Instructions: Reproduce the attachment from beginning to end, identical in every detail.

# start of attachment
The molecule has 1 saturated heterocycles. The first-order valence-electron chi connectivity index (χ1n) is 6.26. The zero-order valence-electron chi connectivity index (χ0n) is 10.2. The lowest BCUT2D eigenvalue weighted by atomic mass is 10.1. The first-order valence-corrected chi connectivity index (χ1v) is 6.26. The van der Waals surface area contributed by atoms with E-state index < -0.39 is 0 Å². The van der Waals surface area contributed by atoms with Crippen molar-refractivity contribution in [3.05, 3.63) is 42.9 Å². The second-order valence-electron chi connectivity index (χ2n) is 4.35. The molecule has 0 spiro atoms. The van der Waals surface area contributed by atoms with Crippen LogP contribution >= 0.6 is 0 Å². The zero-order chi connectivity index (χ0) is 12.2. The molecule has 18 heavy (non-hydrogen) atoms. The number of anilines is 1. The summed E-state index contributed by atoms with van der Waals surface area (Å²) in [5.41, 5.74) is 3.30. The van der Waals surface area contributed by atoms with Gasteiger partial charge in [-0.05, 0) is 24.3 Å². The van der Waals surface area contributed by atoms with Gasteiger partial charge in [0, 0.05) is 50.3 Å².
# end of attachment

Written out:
The molecule has 1 saturated heterocycles. The first-order valence-electron chi connectivity index (χ1n) is 6.26. The zero-order valence-electron chi connectivity index (χ0n) is 10.2. The lowest BCUT2D eigenvalue weighted by atomic mass is 10.1. The first-order valence-corrected chi connectivity index (χ1v) is 6.26. The van der Waals surface area contributed by atoms with E-state index < -0.39 is 0 Å². The van der Waals surface area contributed by atoms with Crippen molar-refractivity contribution in [3.05, 3.63) is 42.9 Å². The second-order valence-electron chi connectivity index (χ2n) is 4.35. The molecule has 0 spiro atoms. The van der Waals surface area contributed by atoms with Crippen LogP contribution >= 0.6 is 0 Å². The zero-order chi connectivity index (χ0) is 12.2. The molecule has 18 heavy (non-hydrogen) atoms. The number of anilines is 1. The summed E-state index contributed by atoms with van der Waals surface area (Å²) in [5.41, 5.74) is 3.30. The van der Waals surface area contributed by atoms with Gasteiger partial charge in [-0.05, 0) is 24.3 Å². The van der Waals surface area contributed by atoms with Gasteiger partial charge in [0, 0.05) is 50.3 Å².